I read a piece in the Guardian today relating to a book centering on 5 mums and the politics of the school playground. The article centered on the reality of the school playground during the school run, and what a treacherous it can be. That’s certainly my experience.
For starters, the school playground at school run time is a female dominated place. When I started taking Matthew to nursery, men in the playground were as rare as rain in the Atacama. It made for an intimidating place, and with so many cliques already formed, it didn’t take much to make me feel like a complete outsider. The mums in the playground were all in their little huddles, and I wondered if they were thinking, “what is a man doing here?” – despite changing times where many dads take a much more active role than may have been the case in generations gone by. But I can count the number of people that spoke to me in the playground during Matthew’s time on the fingers of, well, neither of my hands!
Parental playground cliques are powerful little things. Playground politics are a minefield to navigate. Anything out of the ordinary is viewed with almost suspicion. Its easy to imagine yourself being talked about. Jane has found it slightly easier – being a mum helps! – but even then, its a small circle of other mums that took more than two years to get into. There are a few mums that talk to Jane daily, and some of them even talk to me. Actually, when I think about it, I’m probably not that bothered. I’ve never found it particularly easy for form new casual friendships. As soon as the boys are dropped off, I’m away from there as soon as possible.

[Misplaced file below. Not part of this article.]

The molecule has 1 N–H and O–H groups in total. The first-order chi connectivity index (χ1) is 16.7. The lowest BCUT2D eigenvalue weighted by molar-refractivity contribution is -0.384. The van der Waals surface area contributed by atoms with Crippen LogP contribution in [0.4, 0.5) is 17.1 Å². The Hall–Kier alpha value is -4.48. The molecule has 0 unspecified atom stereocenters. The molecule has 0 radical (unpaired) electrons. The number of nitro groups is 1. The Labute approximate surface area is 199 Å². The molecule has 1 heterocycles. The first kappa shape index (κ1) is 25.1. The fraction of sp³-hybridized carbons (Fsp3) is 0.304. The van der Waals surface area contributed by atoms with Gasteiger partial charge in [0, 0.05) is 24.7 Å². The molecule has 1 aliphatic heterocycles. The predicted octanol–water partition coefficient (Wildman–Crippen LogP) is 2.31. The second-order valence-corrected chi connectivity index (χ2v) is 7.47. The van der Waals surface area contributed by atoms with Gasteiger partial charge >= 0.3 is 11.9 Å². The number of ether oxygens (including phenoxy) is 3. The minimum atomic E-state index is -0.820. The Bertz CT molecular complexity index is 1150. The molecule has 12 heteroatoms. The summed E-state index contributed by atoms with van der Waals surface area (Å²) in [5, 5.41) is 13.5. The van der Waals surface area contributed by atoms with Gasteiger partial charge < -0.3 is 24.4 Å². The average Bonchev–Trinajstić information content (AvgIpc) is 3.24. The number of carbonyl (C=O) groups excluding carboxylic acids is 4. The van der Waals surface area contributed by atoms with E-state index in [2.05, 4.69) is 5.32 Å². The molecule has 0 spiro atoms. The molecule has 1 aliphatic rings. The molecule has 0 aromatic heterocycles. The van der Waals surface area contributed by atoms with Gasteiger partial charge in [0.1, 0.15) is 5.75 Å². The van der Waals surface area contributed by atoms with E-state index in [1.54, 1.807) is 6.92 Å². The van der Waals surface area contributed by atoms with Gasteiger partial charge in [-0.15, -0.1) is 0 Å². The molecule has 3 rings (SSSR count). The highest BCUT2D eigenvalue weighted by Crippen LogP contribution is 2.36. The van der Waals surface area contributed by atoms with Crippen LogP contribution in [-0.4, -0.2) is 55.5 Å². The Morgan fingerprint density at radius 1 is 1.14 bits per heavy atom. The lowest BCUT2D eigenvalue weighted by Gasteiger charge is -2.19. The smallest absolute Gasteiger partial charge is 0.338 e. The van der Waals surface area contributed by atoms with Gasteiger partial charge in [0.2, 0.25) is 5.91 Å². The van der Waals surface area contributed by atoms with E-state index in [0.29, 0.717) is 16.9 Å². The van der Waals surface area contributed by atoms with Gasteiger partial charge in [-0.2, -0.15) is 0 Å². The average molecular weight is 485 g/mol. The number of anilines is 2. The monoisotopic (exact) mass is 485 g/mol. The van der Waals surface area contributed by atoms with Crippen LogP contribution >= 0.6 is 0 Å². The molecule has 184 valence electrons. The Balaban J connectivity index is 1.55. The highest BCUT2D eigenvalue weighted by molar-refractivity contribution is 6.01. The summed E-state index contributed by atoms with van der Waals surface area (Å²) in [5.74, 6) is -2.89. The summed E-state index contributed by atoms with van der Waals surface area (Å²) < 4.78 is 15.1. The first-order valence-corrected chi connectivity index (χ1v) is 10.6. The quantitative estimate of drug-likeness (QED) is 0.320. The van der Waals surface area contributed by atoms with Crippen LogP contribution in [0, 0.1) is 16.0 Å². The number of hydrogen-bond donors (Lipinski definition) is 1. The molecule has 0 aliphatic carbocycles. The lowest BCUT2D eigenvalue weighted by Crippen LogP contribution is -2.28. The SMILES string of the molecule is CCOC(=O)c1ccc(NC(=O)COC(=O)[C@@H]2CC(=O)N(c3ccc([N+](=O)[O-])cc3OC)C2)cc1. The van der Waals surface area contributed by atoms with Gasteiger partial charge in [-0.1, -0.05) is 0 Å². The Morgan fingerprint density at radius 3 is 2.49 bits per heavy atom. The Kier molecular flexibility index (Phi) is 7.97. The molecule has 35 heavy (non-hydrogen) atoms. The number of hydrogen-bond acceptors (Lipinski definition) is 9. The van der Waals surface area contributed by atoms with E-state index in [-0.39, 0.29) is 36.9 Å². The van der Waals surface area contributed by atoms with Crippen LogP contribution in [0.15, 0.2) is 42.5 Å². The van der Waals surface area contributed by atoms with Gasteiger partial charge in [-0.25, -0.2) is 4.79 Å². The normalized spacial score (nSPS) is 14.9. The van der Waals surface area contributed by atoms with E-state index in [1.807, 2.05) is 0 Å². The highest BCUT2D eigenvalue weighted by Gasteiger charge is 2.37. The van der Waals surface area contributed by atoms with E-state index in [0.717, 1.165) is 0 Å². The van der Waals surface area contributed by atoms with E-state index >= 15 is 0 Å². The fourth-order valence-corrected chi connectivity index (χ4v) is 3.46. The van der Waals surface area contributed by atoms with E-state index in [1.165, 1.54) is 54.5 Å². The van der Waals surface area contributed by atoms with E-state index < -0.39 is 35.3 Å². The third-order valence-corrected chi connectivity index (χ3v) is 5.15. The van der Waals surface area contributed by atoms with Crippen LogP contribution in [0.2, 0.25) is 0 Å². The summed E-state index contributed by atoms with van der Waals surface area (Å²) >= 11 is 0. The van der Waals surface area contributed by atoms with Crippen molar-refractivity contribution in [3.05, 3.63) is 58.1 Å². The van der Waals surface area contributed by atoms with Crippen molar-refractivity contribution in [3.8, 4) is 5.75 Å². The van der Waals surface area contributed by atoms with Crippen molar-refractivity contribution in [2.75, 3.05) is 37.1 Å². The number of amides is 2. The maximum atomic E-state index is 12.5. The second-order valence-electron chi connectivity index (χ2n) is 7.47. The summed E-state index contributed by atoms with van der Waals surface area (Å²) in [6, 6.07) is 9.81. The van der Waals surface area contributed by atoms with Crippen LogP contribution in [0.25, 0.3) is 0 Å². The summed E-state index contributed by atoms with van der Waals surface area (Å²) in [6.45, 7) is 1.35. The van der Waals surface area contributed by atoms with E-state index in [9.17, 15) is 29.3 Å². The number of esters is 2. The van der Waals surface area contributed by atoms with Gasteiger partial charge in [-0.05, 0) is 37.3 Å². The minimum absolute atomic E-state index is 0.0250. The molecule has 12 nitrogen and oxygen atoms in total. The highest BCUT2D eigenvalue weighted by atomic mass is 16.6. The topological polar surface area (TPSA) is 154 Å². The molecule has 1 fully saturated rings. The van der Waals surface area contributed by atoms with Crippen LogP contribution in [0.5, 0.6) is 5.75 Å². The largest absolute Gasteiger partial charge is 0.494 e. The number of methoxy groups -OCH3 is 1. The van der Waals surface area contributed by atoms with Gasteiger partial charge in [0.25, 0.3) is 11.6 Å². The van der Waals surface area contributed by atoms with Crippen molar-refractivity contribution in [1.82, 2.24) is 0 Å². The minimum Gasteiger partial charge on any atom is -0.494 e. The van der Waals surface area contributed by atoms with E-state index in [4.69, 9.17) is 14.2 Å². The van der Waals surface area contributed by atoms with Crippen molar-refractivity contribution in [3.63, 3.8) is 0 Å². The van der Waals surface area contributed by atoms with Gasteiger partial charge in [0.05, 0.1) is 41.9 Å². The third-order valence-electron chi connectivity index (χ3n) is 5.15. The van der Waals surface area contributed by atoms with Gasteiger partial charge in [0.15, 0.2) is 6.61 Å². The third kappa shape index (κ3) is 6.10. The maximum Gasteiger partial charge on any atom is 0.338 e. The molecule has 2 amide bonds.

But that’s not it entirely – not just the social interaction in the playground. The PSA (Parent/Staff Association) is a powerful body that admittedly does a huge amount of fundraising for the school. Still, too me its the biggest parent clique at the school. There are (surprise, surprise) mums involved that have been associated with the PSA for a number of years. I’ve no doubt they’ve got influence. Try being an outsider in a situation like that. I went along to a PSA meeting that was also a plea for Parent Council members. There were three men (me included) in a room full of women. Intimidating? You bet. Certainly intimidating enough to put you off having an opinion – or at least vocalising it. To be honest though, I don’t envy those on the PSA. They seem to have so much free time taken up with doing what they can for the school. But still, its easy to understand why in environments like that a small group of children will always seem to land major roles in school plays etc. Jane and I aren’t part if the big cliques at the school – we’ve got no time for playground politics – but I think that fact, and Matthew’s ASD will leave me unsurprised if he never is in a position to contribute to the school in a social sphere.
I did try getting involved in the Parent Council, but a couple of meetings convinced me I really was on the outside looking in. They who shout loudest are heard of course. I ultimately concluded that with Matthew and Daniel being our sole focus, it was time to ignore the politics, the cliques and concentrate on fighting their corner. But the article I read today certainly rung a bell!